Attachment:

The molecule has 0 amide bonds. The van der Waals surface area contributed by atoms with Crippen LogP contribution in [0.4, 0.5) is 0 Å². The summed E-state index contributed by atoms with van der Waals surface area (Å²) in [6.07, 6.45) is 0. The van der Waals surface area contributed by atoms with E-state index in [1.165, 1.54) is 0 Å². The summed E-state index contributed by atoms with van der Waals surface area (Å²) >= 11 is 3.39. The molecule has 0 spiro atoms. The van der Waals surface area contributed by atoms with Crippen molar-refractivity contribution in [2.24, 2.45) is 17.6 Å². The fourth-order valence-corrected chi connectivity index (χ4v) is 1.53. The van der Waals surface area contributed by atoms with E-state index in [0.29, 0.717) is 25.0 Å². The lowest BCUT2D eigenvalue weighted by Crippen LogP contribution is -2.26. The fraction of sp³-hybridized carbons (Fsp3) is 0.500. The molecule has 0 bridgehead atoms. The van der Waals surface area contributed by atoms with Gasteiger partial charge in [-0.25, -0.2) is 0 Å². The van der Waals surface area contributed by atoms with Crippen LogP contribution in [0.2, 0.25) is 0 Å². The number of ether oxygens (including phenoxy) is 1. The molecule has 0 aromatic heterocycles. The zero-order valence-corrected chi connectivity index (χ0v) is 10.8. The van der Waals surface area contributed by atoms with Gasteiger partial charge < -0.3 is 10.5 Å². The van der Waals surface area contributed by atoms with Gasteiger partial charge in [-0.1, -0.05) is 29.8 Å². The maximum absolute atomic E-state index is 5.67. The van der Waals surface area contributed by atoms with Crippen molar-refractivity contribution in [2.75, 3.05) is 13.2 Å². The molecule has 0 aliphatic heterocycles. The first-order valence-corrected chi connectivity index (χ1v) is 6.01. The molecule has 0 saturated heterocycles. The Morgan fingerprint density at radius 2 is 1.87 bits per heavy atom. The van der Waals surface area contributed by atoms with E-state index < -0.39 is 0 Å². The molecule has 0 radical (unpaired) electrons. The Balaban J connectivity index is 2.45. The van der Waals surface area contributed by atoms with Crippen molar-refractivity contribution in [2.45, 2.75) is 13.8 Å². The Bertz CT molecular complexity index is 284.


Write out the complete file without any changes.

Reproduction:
The molecule has 0 amide bonds. The van der Waals surface area contributed by atoms with Crippen LogP contribution in [0.4, 0.5) is 0 Å². The summed E-state index contributed by atoms with van der Waals surface area (Å²) in [6.07, 6.45) is 0. The van der Waals surface area contributed by atoms with E-state index in [1.165, 1.54) is 0 Å². The summed E-state index contributed by atoms with van der Waals surface area (Å²) >= 11 is 3.39. The molecule has 0 spiro atoms. The van der Waals surface area contributed by atoms with Crippen molar-refractivity contribution in [2.24, 2.45) is 17.6 Å². The fourth-order valence-corrected chi connectivity index (χ4v) is 1.53. The van der Waals surface area contributed by atoms with E-state index in [0.29, 0.717) is 25.0 Å². The lowest BCUT2D eigenvalue weighted by Crippen LogP contribution is -2.26. The fraction of sp³-hybridized carbons (Fsp3) is 0.500. The molecule has 0 bridgehead atoms. The van der Waals surface area contributed by atoms with Gasteiger partial charge in [-0.25, -0.2) is 0 Å². The van der Waals surface area contributed by atoms with Crippen LogP contribution in [0.2, 0.25) is 0 Å². The number of ether oxygens (including phenoxy) is 1. The molecule has 0 aromatic heterocycles. The zero-order valence-corrected chi connectivity index (χ0v) is 10.8. The van der Waals surface area contributed by atoms with Gasteiger partial charge < -0.3 is 10.5 Å². The van der Waals surface area contributed by atoms with Gasteiger partial charge in [-0.1, -0.05) is 29.8 Å². The maximum absolute atomic E-state index is 5.67. The van der Waals surface area contributed by atoms with Crippen molar-refractivity contribution in [2.75, 3.05) is 13.2 Å². The molecule has 0 aliphatic heterocycles. The first-order valence-corrected chi connectivity index (χ1v) is 6.01. The molecule has 0 saturated heterocycles. The Morgan fingerprint density at radius 2 is 1.87 bits per heavy atom. The van der Waals surface area contributed by atoms with E-state index < -0.39 is 0 Å². The molecule has 0 radical (unpaired) electrons. The Balaban J connectivity index is 2.45. The van der Waals surface area contributed by atoms with Crippen molar-refractivity contribution in [2.45, 2.75) is 13.8 Å². The Bertz CT molecular complexity index is 284.